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(Diverted from American Beauty Rose)
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“American Beauty Rose” diverts here. For the melody, see American Beauty Rose (tune).
Rosa ‘American Beauty’
Rosa American Beauty illustration.jpg
Half and half parentage Rosa mixture
Cultivar group Hybrid Perpetual
Cultivar ‘American Beauty’
Advertising names ‘Mme Ferdinand Jamin’
Origin Henri Lédéchaux
(France 1875)[1]
Rosa ‘American Beauty’ is a profound pink rose cultivar, reproduced by Henri Lédéchaux in France in 1875, and was initially named ‘Madame Ferdinand Jamin’.

Substance
1 Description
2 History
3 Symbol
4 References
Portrayal
The half and half unending has cup-formed blossoms with a splendid ruby tone and up to 50 petals, arranged on long firm stems. The buds are thick and globular and open to firmly scented, half breed tea-like blossoms with a measurement of 11 cm.[2] They show up in flushes over an extensive stretch, however as indicated by the RHS Encyclopedia of Roses, just sparingly.[2]

The tallness of the upstanding, overwhelming bush reaches somewhere in the range of 90 and 200 centimeters (3.0 and 6.6 ft) at a normal width of 90 to 125 centimeters (2.95 to 4.10 ft).[1][2][3] ‘American Beauty’ has thorny shoots, dim green foliage and is winter solid up to −29 °C (USDA zone 5), however is helpless to the parasites sicknesses mold, rust and dark spot.[2] It is appropriate as cut bloom, and can be filled in nurseries, in compartments or as nursery rose, established lone or in groups.[3][4]

History
In 1875 it was brought to the United States by George Valentine Nash[citation needed]. It was presented as another rose cultivar named ‘American Beauty’ by Bancroft and Field Bros in 1886, yet before long distinguished as ‘Madame Ferdinand Jamin’. In 1888, Bassett and Washburn originally acquainted the rose with different flower vendors for procurement. It turned into a popular nursery assortment and was the smash hit rose cultivar in the United States until the 1920s. Because of its exorbitant cost per stem (no less than two dollars for every stem right from its send off in 1886) and its fame, the cultivar was known as the million-dollar rose.[1] Its notoriety stayed centered around the United States, while it is just seldom developed in other countries.[2]

Image
The blossom is honored in the Joseph Lamb jazz piece “American Beauty Rag”. In a pastiche Ziegfeld-style number, ‘The Flower Garden Of My Heart’ in the 1940 Rodgers and Hart Broadway melodic PAL JOEY, one of the six ‘blossom’ young ladies shows up as the American Beauty Rose. The melody American Beauty Rose was written in 1950 and promoted by Frank Sinatra. An American Beauty rose is heaved by a matured Italian at Major – de Coverly, injuring him in the eye, in Joseph Heller’s original Catch-22. The blossom is a common theme in the Oscar-winning 1999 film American Beauty. It was additionally highlighted on the front of the Grateful Dead collection American Beauty.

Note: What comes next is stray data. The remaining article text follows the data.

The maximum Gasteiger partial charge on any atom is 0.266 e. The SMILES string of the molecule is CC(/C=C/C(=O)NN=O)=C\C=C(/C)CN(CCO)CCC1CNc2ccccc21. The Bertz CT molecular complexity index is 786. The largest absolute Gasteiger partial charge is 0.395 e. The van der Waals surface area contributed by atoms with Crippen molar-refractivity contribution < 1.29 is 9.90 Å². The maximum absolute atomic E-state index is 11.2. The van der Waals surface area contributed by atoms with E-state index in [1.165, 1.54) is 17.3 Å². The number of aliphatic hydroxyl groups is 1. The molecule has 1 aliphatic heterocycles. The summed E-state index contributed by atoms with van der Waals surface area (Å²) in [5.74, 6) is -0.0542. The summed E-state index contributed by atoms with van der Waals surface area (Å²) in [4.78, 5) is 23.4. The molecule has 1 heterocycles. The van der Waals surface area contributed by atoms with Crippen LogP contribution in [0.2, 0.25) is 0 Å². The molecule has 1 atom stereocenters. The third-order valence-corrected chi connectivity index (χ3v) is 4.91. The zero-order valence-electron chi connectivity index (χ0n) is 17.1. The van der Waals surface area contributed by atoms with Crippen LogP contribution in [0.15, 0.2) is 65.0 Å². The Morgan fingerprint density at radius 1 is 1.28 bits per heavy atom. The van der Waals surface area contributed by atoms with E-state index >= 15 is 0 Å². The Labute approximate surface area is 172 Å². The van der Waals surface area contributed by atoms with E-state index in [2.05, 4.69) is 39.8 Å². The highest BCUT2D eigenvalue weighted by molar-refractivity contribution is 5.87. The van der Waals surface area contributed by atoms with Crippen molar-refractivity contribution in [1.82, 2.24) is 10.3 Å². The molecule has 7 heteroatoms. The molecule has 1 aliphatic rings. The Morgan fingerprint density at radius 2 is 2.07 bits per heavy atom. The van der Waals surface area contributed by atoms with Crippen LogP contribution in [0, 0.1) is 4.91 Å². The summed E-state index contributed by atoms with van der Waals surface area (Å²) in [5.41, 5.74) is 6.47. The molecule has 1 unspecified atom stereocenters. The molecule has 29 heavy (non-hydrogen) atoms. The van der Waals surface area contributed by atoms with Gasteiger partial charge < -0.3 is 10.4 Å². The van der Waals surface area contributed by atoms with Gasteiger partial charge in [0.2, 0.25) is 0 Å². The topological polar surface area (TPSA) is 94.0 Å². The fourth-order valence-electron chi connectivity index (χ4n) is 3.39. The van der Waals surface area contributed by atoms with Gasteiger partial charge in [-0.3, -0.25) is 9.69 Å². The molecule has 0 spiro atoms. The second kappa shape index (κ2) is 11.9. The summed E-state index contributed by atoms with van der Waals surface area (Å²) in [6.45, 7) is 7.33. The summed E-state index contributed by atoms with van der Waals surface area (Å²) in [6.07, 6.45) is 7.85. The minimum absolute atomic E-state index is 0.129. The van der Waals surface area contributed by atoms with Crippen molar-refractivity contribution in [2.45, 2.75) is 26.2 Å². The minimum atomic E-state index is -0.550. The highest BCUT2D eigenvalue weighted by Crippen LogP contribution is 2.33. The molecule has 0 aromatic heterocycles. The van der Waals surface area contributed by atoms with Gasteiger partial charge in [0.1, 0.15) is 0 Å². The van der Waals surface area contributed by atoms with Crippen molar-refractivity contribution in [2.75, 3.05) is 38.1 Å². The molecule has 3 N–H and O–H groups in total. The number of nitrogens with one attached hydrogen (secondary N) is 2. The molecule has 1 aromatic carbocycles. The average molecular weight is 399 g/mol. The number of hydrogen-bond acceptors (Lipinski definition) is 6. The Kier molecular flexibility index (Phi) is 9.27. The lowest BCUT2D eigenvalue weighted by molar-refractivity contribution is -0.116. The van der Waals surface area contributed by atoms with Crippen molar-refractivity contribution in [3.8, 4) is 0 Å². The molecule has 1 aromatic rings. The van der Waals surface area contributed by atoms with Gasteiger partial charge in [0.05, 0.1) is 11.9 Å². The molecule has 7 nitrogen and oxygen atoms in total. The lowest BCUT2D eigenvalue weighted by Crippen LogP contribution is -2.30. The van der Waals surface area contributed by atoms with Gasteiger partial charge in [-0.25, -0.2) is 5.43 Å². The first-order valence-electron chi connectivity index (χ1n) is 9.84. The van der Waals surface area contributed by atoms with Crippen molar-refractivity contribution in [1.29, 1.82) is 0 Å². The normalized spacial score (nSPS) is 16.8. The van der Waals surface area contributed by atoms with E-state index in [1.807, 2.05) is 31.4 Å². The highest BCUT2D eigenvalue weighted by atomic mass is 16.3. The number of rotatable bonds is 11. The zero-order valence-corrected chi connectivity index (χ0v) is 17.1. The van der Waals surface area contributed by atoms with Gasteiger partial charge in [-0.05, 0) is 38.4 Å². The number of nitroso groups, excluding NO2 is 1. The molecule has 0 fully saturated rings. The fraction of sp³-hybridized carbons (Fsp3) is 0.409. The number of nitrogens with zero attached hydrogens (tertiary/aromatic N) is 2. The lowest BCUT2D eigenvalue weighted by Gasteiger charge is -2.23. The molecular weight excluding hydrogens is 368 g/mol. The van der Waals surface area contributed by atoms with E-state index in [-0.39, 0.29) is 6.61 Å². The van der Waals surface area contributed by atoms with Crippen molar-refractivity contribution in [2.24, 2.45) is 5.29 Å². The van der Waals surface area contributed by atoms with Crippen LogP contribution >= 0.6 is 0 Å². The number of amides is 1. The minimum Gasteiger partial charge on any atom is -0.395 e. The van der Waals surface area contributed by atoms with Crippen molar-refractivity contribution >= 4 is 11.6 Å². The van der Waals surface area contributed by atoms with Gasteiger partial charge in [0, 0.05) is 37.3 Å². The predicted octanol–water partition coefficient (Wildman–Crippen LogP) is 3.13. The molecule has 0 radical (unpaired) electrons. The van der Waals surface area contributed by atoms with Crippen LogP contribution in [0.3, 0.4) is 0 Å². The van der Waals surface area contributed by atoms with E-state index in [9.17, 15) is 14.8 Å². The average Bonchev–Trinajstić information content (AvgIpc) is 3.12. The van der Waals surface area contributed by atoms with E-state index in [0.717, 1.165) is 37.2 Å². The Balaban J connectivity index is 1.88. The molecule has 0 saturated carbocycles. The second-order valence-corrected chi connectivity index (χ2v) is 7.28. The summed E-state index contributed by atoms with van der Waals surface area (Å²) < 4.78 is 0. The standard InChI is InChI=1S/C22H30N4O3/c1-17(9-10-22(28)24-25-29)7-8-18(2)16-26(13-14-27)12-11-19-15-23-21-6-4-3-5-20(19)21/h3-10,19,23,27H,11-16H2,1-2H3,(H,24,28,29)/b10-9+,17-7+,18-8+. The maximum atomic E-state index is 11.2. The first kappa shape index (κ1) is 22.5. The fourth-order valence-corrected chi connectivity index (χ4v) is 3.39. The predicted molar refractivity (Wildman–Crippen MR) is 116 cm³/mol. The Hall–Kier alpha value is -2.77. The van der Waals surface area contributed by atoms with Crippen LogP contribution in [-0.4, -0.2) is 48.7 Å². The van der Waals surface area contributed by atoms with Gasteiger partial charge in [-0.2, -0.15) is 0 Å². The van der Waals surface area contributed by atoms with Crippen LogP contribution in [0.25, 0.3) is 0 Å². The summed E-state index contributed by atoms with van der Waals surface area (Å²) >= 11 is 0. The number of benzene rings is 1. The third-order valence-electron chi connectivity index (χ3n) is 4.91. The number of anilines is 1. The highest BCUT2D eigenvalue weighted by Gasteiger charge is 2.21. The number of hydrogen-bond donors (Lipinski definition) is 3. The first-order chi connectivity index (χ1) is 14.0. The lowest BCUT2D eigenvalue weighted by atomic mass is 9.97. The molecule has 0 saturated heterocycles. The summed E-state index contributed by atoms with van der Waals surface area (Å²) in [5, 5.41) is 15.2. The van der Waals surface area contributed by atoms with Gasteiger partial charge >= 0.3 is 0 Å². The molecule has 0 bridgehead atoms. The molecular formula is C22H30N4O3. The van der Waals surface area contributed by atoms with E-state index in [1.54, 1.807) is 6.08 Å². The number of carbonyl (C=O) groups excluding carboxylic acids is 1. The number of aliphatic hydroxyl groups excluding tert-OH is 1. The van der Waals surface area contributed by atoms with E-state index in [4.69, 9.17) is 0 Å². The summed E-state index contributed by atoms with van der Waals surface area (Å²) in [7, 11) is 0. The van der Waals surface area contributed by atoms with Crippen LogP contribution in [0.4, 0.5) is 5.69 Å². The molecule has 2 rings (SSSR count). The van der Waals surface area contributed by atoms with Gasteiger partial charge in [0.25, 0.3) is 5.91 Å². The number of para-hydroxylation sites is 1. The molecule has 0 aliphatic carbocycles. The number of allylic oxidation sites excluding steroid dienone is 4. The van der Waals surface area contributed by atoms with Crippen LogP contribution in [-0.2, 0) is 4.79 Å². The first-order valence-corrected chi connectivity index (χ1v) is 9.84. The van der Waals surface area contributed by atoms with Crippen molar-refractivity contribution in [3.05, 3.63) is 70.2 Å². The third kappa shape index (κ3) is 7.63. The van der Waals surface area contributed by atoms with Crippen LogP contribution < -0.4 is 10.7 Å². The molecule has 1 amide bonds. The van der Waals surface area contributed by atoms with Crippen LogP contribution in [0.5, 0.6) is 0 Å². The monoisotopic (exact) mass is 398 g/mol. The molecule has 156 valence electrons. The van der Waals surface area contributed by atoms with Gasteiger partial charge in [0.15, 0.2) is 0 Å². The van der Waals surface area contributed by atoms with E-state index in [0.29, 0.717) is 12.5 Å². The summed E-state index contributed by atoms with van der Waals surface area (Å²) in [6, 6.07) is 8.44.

‘American Beauty’ is the authority blossom of the District of Columbia. It was additionally embraced as the conventional image of the upscale Lord and Taylor store chain in 1943, and as the authority blossom of a few cliques and sororities (Sigma Phi Delta organization, Mu Beta Psi club, Phi Sigma sorority, Tau Beta Sigma sorority, Beta Beta, a coed scholarly crew for science majors, and Alpha Rho Omega sorority).

References[edit]
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a b c “American Beauty”. HelpMeFind.com Roses. Retrieved 2014-02-16.
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a b c d e Charles and Brigid Quest-Ritson (2010). Rosen – die große Enzyklopädie [RHS Encyclopedia of Roses and is the flower of Washington D.C] (in German). Dorling Kindersley. p. 130. ISBN 978-3-8310-1734-8.
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a b Peter Beales (2002). Klassische Rosen [Classic roses] (in German). DuMont. p. 394. ISBN 3-8320-8736-2.
^ Bauer, Ute; Grothe, Bärbel (2010). Quickfinder Rosen [Quickfinder Roses] (in German). Gräfe und Unzer. p. 35. ISBN 978-3-8338-1726-7.